It’s that time of the year again — sniffles, colds, and the flu. Please get the flu vaccine and make sure your children do too! Influenza can be quite serious, and can lead to hospitalization and even death. It is important to get the flu vaccine to protect you, your children, and reduce the chance of spreading the virus to others.
Commonly questions about the flu vaccine:
1) Why do I need to get the flu vaccine every year?
There are several flu viruses, and the viruses seen this year may be quite different from the ones that circulated last year. Thus, the immunity you developed either by getting the flu previously or from last year’s vaccine may not protect you against the viruses that are circulating this year. Each year, many organizations around the world collect flu viruses from their locale and send them to one of four World Health Organization (WHO) reference laboratories. Based on the pattern of circulating viruses that are seen, the WHO in collaboration with the U.S. Food and Drug Administration (FDA) selects three of the most prevalent viruses to make the vaccine for each year. The vaccine for this year (2010-2011) includes the 2009 H1N1 (swine flu) virus in addition to two other virus strains which were not included in last year’s vaccine. Therefore, it is important to get the flu vaccine each year so that you are protected against the viruses seen during the current year.
2) My child got the H1N1 vaccine last year, should he/she get the vaccine this year?
Absolutely!!! Remember the flu vaccine from this year includes the 2009 H1N1 (swine flu) virus and two other virus strains which were not included in the vaccine from last year.
3) Who should get the flu vaccine?
Everyone 6 months of age and older should get the flu vaccine. It is especially important for certain groups to get vaccinated because they are at higher risk for flu related complications. The high risk groups are:
a) Pregnant women
b) Children younger than 5, but especially children younger than 2 years old
c) People 50 years of age or older
d) Persons of any age who have chronic medical conditions such as asthma or other lung problems, diabetes, heart or kidney disease, sickle cell anemia, etc
e) People who live in nursing homes and other long-term care facilities
f) People who live with or care for those at high risk for complications from flu
4) How many doses of the flu vaccine does my child need?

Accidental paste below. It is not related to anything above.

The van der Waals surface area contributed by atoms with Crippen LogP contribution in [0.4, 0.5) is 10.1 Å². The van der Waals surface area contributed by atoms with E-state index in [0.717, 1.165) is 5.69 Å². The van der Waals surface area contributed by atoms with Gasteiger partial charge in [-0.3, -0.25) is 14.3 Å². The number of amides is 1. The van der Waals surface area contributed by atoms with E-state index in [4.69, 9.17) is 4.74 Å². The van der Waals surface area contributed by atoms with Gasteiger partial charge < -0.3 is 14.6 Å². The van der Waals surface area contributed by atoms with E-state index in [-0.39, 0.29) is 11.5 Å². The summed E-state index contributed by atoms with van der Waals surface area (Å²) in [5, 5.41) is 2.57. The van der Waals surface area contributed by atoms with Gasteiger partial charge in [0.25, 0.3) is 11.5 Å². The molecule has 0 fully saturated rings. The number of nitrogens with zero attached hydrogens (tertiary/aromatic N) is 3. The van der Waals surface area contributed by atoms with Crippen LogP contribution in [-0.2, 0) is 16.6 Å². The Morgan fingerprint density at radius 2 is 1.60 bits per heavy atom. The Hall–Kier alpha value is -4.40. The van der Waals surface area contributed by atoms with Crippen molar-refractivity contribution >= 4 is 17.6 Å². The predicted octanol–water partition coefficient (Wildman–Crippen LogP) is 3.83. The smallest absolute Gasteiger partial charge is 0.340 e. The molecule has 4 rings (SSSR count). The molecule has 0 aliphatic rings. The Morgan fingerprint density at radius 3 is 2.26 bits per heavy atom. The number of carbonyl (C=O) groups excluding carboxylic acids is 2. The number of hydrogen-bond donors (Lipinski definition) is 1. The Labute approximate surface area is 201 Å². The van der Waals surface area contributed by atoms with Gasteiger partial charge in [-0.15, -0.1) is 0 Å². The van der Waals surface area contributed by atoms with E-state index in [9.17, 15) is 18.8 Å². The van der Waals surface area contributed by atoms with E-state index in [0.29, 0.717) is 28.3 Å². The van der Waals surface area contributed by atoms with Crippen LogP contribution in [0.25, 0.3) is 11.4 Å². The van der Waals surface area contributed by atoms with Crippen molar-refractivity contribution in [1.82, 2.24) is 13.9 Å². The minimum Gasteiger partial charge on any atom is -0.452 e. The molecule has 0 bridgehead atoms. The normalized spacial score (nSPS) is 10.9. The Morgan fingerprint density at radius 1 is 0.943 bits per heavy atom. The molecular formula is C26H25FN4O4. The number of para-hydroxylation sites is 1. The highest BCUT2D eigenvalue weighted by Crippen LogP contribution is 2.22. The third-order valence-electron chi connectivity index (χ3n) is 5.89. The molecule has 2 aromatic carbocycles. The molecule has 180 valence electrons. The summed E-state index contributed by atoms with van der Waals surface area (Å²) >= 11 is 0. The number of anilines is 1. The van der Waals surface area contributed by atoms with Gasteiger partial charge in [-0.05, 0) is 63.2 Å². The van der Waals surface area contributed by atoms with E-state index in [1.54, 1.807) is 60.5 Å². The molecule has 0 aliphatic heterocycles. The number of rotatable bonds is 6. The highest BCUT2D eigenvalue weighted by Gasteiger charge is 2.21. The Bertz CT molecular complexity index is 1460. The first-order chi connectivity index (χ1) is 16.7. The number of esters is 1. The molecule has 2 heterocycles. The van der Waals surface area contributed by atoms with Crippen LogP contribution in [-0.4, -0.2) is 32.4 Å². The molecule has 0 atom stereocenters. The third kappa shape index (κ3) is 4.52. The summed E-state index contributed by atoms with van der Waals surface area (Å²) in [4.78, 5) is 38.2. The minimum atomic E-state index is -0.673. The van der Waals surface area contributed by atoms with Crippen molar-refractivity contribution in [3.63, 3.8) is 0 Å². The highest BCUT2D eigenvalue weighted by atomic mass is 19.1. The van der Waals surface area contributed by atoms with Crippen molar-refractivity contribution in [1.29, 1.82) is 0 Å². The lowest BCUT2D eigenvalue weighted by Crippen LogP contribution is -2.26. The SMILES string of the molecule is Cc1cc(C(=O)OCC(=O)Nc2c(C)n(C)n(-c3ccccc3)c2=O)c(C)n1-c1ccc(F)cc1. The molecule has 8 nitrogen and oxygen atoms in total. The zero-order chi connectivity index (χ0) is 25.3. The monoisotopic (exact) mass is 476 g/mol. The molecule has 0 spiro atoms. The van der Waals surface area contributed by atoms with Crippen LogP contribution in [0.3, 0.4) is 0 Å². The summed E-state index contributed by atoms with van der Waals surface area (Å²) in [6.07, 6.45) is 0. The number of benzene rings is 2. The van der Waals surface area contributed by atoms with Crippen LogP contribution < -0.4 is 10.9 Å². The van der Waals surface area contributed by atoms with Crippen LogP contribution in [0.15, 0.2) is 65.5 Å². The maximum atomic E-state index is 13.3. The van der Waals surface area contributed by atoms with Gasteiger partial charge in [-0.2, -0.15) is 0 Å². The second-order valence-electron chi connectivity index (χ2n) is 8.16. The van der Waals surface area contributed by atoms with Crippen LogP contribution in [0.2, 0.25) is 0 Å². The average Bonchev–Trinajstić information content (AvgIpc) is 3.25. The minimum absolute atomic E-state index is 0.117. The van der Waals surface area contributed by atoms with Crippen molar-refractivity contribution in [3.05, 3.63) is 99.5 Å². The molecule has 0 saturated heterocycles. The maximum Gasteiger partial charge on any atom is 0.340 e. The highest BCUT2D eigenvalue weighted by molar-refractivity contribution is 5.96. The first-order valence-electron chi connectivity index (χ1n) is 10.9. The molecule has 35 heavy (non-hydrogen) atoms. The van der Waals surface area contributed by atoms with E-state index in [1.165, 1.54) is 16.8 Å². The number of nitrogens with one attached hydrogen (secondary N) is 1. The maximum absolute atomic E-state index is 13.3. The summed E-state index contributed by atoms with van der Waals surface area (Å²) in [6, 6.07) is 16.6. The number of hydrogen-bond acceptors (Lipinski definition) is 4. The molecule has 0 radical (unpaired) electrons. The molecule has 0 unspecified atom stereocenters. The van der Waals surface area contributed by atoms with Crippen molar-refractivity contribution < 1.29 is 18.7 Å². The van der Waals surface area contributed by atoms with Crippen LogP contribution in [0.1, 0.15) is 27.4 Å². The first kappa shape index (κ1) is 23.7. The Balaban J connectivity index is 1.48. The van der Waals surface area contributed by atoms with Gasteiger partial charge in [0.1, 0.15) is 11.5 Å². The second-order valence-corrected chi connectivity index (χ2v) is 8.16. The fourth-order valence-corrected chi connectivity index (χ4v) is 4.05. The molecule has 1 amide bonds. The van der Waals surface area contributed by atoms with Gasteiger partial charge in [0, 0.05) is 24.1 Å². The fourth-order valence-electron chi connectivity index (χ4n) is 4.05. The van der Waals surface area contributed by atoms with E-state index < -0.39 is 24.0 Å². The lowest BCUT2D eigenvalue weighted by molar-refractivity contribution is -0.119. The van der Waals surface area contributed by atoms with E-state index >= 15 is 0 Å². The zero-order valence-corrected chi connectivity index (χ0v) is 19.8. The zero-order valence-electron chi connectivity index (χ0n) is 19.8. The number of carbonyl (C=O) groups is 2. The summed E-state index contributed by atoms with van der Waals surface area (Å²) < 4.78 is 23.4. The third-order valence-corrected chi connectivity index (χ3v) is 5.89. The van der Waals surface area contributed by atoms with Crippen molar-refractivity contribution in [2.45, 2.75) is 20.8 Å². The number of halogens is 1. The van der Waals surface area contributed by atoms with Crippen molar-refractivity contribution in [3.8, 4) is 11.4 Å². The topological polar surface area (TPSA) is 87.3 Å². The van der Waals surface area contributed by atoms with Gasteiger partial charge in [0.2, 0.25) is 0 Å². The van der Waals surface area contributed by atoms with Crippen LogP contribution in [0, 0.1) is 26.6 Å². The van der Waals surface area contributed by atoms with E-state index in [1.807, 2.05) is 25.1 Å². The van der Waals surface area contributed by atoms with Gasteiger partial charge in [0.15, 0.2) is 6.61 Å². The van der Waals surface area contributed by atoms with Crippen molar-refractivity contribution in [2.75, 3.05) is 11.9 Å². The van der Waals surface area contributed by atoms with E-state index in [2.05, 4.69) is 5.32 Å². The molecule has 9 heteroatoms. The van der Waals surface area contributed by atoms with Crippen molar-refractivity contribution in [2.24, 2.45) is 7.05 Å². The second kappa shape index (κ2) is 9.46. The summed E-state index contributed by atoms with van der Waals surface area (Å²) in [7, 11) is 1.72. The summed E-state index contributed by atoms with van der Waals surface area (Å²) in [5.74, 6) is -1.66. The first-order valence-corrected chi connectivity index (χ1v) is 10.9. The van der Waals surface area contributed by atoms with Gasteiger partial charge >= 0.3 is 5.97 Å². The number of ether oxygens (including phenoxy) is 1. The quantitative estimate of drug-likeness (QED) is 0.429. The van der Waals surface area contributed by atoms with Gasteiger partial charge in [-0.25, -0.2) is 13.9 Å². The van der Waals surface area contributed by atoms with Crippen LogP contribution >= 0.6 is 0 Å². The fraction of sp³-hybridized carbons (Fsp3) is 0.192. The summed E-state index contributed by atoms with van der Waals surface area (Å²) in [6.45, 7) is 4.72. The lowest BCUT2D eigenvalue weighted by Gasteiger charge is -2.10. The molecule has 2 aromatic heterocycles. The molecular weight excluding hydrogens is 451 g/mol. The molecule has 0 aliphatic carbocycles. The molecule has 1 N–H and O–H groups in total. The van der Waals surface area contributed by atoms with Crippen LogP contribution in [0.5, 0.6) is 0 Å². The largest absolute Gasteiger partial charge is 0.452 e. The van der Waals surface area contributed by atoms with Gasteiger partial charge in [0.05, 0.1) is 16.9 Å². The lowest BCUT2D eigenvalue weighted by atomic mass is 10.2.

According to the CDC guidelines, all children between 6 months and 8 year of age should receive 2 doses of the 2010-2011 flu vaccine at least 28 days apart, unless they have received:
1) At least 1 dose of the 2009 H1N1 vaccine during last year’s flu season, and
2) At least 1 dose of seasonal vaccine prior to the 2009-2010 flu season OR 2 doses of 2009-10 seasonal flu vaccine last year.
In order for your child to get both doses before the flu virus starts circulating in the community, PLEASE get the first dose as soon as possible. The flu vaccine is available right now at lots of different places – there is no shortage like last year.
5) Can I get the flu from the flu vaccine?
NO. The flu shot has only killed virus (inactivated) and, therefore, cannot cause an infection. The nasal spray vaccine has live virus, but it is attenuated (weakened) and cannot cause flu illness. The weakened virus is also cold adapted, which means that it can only grow in the cooler temperatures found within the nose and not at the warmer temperatures of your lungs.
6) What type of flu vaccine should my child get?
The flu shot can be given to anyone 6 months of age or older. The nasal spray vaccine (FluMist) is approved only for healthy people 2-49 years of age who are not pregnant. Flu Mist cannot be given to anyone with chronic medical conditions such as asthma, heart or lung or kidney disease or people with weakened immune system, children less than 5 years old with a history of recurrent wheezing, children or adolescents who are taking aspirin.
Neither the flu shot nor the FluMist can be given to anyone with egg allergy or with a previous history of Guillian-Barre syndrome after receiving influenza vaccine.